- I make a change and test it (and change and test until it's right)
- I package up the change
- I send a note to the group chat to ask for a review
- Someone reviews the code
- I make any suggested changes, get another review if it was a big set of changes
- I check in (done!)
Simple enough. It works... as long as there are always willing reviewers.
For any sort of casual peer review workflow like this to work - whether it's code reviews, idea jams, design reviews, or whatever - all the peers involved have to be willing to balance reviewing and doing. That is, sometimes they have to be the one who is reviewing changes, and sometimes they have to be the one who is doing changes. If you're not in balance, then your casual review process is dividing your team into doers and monitors - and that's a bad vibe long term.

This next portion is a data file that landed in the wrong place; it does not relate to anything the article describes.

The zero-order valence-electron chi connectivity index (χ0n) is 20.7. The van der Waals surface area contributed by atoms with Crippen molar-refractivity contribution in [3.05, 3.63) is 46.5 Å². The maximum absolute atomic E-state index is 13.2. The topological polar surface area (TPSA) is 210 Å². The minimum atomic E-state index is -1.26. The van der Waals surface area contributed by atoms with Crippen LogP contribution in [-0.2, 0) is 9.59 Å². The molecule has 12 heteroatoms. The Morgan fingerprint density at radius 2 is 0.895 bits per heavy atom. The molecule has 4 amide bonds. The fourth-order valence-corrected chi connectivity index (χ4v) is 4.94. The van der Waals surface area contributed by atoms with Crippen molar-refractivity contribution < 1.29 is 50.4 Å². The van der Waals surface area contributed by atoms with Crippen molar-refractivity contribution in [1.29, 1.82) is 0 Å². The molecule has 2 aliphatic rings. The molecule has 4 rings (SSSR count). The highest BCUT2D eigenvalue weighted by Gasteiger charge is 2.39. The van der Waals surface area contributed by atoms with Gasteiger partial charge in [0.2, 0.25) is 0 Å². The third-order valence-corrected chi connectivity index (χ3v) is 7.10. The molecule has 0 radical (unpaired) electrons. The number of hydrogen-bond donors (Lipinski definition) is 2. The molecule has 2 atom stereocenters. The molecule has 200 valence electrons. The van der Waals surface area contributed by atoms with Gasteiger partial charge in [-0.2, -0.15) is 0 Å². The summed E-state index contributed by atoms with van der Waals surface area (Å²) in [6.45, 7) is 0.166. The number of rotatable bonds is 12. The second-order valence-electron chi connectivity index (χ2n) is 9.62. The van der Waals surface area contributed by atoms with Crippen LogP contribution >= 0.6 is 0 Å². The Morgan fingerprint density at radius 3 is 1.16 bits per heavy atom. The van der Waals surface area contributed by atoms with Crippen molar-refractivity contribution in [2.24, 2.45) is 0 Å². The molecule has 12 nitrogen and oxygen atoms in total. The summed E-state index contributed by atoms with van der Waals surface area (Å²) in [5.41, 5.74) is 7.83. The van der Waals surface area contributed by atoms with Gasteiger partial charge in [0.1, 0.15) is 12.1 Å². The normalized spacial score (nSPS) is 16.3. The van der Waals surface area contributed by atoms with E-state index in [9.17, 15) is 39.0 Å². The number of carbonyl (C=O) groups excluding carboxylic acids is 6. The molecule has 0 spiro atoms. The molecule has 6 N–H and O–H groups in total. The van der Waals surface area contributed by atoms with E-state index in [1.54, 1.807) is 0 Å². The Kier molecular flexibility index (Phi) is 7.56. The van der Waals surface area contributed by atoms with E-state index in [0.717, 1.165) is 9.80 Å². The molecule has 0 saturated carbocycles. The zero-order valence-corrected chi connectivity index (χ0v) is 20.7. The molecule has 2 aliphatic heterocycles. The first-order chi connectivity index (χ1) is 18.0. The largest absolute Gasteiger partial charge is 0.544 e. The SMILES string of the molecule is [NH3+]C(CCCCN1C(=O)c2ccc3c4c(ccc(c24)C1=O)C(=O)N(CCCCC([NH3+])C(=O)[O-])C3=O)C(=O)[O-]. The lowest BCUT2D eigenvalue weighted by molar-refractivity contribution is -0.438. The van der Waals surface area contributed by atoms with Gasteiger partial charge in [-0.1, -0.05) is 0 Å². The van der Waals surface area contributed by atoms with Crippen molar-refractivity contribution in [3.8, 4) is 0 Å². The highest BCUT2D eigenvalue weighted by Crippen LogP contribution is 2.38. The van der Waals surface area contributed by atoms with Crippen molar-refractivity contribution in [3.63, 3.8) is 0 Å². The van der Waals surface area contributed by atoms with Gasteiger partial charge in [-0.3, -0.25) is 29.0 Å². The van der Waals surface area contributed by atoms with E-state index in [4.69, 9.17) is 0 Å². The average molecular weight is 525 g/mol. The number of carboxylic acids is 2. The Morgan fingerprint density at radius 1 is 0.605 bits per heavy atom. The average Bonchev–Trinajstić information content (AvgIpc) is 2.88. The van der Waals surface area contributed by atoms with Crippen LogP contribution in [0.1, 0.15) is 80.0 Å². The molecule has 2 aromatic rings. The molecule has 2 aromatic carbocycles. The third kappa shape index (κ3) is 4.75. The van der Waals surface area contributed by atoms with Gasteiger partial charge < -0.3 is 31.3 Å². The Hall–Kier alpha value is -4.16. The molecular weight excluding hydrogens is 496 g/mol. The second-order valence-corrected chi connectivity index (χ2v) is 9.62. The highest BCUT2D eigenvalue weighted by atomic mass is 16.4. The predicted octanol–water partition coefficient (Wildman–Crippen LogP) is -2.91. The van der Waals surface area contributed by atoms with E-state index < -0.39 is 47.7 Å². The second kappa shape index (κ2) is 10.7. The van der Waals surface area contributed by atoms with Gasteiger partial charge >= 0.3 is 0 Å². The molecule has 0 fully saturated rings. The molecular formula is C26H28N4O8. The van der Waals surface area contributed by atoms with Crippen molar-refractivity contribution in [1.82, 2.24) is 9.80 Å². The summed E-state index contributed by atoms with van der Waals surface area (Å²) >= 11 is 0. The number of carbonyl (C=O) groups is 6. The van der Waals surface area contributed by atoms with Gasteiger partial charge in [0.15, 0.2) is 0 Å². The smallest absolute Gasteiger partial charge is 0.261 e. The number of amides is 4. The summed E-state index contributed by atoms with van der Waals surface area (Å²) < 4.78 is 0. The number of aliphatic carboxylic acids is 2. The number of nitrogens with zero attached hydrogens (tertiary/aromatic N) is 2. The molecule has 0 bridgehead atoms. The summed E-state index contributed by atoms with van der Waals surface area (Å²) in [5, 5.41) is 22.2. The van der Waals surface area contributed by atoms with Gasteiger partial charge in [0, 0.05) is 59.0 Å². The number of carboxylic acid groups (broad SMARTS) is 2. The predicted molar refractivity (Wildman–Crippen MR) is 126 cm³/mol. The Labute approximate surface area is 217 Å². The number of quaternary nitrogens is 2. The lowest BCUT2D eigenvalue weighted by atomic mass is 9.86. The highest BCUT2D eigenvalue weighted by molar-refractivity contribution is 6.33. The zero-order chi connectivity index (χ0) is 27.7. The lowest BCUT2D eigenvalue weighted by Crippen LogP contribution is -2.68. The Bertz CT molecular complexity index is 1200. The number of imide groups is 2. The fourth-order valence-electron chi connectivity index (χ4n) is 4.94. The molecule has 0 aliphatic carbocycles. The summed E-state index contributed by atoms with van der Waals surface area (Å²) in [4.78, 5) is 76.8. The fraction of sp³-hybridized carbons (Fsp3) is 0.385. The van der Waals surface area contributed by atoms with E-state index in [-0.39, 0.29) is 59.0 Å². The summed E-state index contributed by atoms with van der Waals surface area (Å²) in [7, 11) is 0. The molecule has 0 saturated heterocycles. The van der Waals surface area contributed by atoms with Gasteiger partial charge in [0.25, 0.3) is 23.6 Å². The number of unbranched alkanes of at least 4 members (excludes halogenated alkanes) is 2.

If you have a peer review process in place, and you're getting negative feedback, you might be out of balance. Listen for comments like:
"Well, I finished it yesterday but I haven't gotten a review yet."
"Nope, I didn't do that task yet. I was reviewing all day."
"Jacob will review it. (HAHAHAHHAHA!) Yeah, right!"
If you're out of balance, it's time to figure out how to re-achieve balance as a team, or to decide that the casual self-directed process isn't working. Generally the former is preferable unless the practice is completely useless. Typically, you can achieve balance by formalizing it for a while (e.g., designate a "reviewer of the day" and rotate it on a strict rotation).
Self-driven processes can be highly effective process techniques, but only if the workload is balanced across the whole team. As an individual team member, make sure you're doing your part. And as a team, make sure things still feel balanced. As with anything, how things feel is an early indicator of success or problems. You already know it in your team - just listen.